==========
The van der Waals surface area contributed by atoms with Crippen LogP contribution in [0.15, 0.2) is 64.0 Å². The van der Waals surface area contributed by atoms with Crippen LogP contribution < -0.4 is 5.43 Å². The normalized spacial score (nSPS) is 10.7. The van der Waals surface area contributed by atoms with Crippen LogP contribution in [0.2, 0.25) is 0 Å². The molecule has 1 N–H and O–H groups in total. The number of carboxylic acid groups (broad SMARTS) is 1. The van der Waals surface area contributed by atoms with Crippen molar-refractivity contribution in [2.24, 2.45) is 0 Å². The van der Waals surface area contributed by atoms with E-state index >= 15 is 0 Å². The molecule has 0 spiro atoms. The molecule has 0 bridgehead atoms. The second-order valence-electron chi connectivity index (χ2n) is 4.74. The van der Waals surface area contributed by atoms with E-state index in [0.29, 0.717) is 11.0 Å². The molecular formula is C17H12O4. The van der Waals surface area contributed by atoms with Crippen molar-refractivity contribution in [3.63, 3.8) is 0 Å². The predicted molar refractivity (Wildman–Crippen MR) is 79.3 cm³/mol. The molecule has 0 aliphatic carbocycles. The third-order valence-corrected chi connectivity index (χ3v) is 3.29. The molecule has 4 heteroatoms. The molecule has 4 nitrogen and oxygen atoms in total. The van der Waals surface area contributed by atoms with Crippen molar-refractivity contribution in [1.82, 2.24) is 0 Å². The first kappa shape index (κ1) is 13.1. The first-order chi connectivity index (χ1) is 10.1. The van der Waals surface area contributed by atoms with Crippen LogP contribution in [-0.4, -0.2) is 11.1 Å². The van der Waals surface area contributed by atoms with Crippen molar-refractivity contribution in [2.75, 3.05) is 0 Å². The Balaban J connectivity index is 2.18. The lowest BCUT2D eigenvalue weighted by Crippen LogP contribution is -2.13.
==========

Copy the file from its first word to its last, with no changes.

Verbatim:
The van der Waals surface area contributed by atoms with Crippen LogP contribution in [0.15, 0.2) is 64.0 Å². The van der Waals surface area contributed by atoms with Crippen LogP contribution < -0.4 is 5.43 Å². The normalized spacial score (nSPS) is 10.7. The van der Waals surface area contributed by atoms with Crippen LogP contribution in [0.2, 0.25) is 0 Å². The molecule has 1 N–H and O–H groups in total. The number of carboxylic acid groups (broad SMARTS) is 1. The van der Waals surface area contributed by atoms with Crippen molar-refractivity contribution in [2.24, 2.45) is 0 Å². The van der Waals surface area contributed by atoms with E-state index >= 15 is 0 Å². The molecule has 0 spiro atoms. The molecule has 0 bridgehead atoms. The second-order valence-electron chi connectivity index (χ2n) is 4.74. The van der Waals surface area contributed by atoms with E-state index in [0.29, 0.717) is 11.0 Å². The molecular formula is C17H12O4. The van der Waals surface area contributed by atoms with Crippen molar-refractivity contribution in [3.63, 3.8) is 0 Å². The predicted molar refractivity (Wildman–Crippen MR) is 79.3 cm³/mol. The molecule has 0 aliphatic carbocycles. The third-order valence-corrected chi connectivity index (χ3v) is 3.29. The molecule has 4 heteroatoms. The molecule has 4 nitrogen and oxygen atoms in total. The van der Waals surface area contributed by atoms with Crippen molar-refractivity contribution in [1.82, 2.24) is 0 Å². The first kappa shape index (κ1) is 13.1. The first-order chi connectivity index (χ1) is 10.1. The van der Waals surface area contributed by atoms with Crippen LogP contribution in [-0.4, -0.2) is 11.1 Å². The van der Waals surface area contributed by atoms with Crippen molar-refractivity contribution in [2.75, 3.05) is 0 Å². The Balaban J connectivity index is 2.18. The lowest BCUT2D eigenvalue weighted by Crippen LogP contribution is -2.13.